This matter comes before the court on defendant’s pre-answer motion to
dismiss the claim, pursuant to CPLR Rule 3211 (a) (2) and CPLR Rule 3211 (a)
(8), on the grounds that there is a lack of both personal and subject matter
jurisdiction. It is the contention of defendant that the claim was not timely
filed and therefore the court lacks jurisdiction. Claimant opposes the motion
and seeks sanctions for a frivolous motion.
The factual allegations concerning timeliness are not disputed. Claimant seeks
damages for personal injuries allegedly sustained as a result of a slip and fall
occurring on December 22, 2004 at the Oneida Correctional Facility. A Notice of
Intention was served by certified mail, return receipt requested, on January 28,
Thereafter, the claim was personally served on the Attorney General on December
21, 2006. The claim was filed in the office of the Clerk of the Court of Claims
on December 22, 2006.
It is the contention of the Attorney General that Court of Claims Act § 10
requires that, under the facts of this case, the claim had to be both served and
filed within two years from the date of the accrual. The Attorney General
further asserts that since the claim accrued on December 22, 2004, it was
necessary for both service and filing to be completed on or before December 21,
The claimant does not dispute the above stated facts. However, claimant does
dispute defendant’s legal conclusion that filing and service had to be
completed on December 21, 2006 rather than on December 22, 2006. The
well-established law supports claimant’s position.
Court of Claims Act § 10 (3) provides that:
[a] claim to recover damages for injuries to property or for personal injuries
caused by the negligence or unintentional tort of an officer or employee of the
state while acting as such officer or employee, shall be filed and served upon
the attorney general within ninety days after the accrual of such claim, unless
the claimant shall within such time serve upon the attorney general a written
notice of intention to file a claim therefor, in which event the claim shall
be filed and served upon the attorney general within two years after the accrual
of such claim [emphasis added].
General Construction Law § 20 provides in relevant part:
[a] number of days specified as a period from a certain day within which or
after or before which an act is authorized or required to be done means such
number of calendar days exclusive of the calendar day from which the
reckoning is made. . . . In computing any specified period of time from a
specified event, the day upon which the event happens is deemed the day from
which the reckoning is made. The day from which any specified period of time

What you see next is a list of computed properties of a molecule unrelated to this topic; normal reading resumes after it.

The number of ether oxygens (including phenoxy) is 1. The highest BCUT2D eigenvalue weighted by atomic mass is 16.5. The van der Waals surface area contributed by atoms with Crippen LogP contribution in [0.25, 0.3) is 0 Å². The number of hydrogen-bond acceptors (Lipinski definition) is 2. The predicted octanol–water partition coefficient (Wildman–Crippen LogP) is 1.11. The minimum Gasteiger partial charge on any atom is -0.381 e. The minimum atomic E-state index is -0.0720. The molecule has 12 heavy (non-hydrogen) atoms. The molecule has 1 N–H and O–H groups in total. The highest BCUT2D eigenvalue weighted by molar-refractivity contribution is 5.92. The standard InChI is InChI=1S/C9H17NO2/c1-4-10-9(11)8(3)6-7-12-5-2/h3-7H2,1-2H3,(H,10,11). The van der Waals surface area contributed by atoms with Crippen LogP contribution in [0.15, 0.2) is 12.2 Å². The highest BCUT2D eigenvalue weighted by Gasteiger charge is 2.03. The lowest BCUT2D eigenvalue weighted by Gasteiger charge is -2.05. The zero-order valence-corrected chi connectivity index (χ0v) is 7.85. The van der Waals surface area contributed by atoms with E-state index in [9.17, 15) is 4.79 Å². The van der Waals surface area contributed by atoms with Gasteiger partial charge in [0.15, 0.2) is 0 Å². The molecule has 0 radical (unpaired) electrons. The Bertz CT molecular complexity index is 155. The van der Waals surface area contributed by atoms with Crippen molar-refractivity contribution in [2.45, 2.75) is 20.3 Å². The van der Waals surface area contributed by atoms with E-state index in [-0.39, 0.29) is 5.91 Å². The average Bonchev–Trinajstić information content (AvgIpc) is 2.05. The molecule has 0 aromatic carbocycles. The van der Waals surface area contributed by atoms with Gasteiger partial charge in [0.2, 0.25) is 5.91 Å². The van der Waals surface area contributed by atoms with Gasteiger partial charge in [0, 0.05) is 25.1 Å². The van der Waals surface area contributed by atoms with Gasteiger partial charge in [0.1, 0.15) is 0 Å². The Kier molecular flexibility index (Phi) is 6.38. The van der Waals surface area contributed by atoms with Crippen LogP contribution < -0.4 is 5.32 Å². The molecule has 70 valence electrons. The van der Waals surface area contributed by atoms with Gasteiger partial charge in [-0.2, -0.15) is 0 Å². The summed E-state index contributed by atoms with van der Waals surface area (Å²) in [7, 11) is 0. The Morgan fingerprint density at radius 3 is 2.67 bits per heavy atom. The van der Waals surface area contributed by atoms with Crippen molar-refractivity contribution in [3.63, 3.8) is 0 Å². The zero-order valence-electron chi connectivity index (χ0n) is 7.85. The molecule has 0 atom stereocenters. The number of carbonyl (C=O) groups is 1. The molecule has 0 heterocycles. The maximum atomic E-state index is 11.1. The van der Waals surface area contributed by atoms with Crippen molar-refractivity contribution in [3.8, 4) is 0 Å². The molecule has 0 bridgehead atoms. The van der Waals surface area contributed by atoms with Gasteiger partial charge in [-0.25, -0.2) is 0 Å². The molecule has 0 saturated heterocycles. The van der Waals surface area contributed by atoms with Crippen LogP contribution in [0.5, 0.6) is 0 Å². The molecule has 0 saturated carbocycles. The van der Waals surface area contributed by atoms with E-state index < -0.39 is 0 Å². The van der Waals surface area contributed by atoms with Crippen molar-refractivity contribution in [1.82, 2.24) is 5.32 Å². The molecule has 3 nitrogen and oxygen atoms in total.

is reckoned shall be excluded in making the reckoning [emphasis
Quite simply put, since the claimed slip and fall occurred on December 22, 2004
the claimant would have had through the day of December 22, 2006 within which to
perfect the claim (Bacalokonstantis v Nichols, 141 AD2d 482;
Fitzpatrick v State of New York, UID No. 2001-018-086, Claim No. 103293,
Motion No. M-62756).
As the Court of Appeals has explained, with even more simplicity than the
General Construction Law, “[t]he first day is now excluded in the
computation of years as well as in the computation of days, weeks or
months” (Tismer v New York Edison Co., 228 NY 156, 164).
Defendant’s pre-answer motion to dismiss the claim is denied.
More troubling to the court though, is the procedural context in which this
motion has come to be heard. According to the opposition papers submitted by
claimant’s counsel, following the service of defendant’s motion the
claimant’s counsel gave the State an opportunity to withdraw its motion
via a letter dated January 16, 2007, which letter outlined and reviewed the
applicable law in opposition to the defendant’s position. In the letter,
claimant’s counsel advised that if the motion was not withdrawn before a
formal response was required, that claimant’s counsel would seek
sanctions. Claimant’s counsel stated that this letter was later followed
with telephone contact. Nevertheless, according to claimant’s attorney,
the Assistant Attorney General refused to withdraw the motion.
In addition to opposing the State’s motion, claimant’s counsel
seeks sanctions on the grounds that defendant’s motion is both frivolous
and sanctionable. Under the circumstances as relayed by claimant’s
counsel, sanctions may in fact be justified. However, the court has not
received comment from the Attorney General on the sanction issue. As a result,
and in the absence of a hearing, it is premature to decide the sanction issue at
this time (22 NYCRR § 130-1.1 [d]). Furthermore, it would unfairly burden
claimant’s counsel to be forced to attend a hearing in Oneida County, far
from his legal offices, for the sole purpose of determining sanctions, if any.
As a result, the claimant’s request for sanctions is adjourned sine
die, with the issue to be considered at a later date, when both counsel are
in court for other matters related to this case.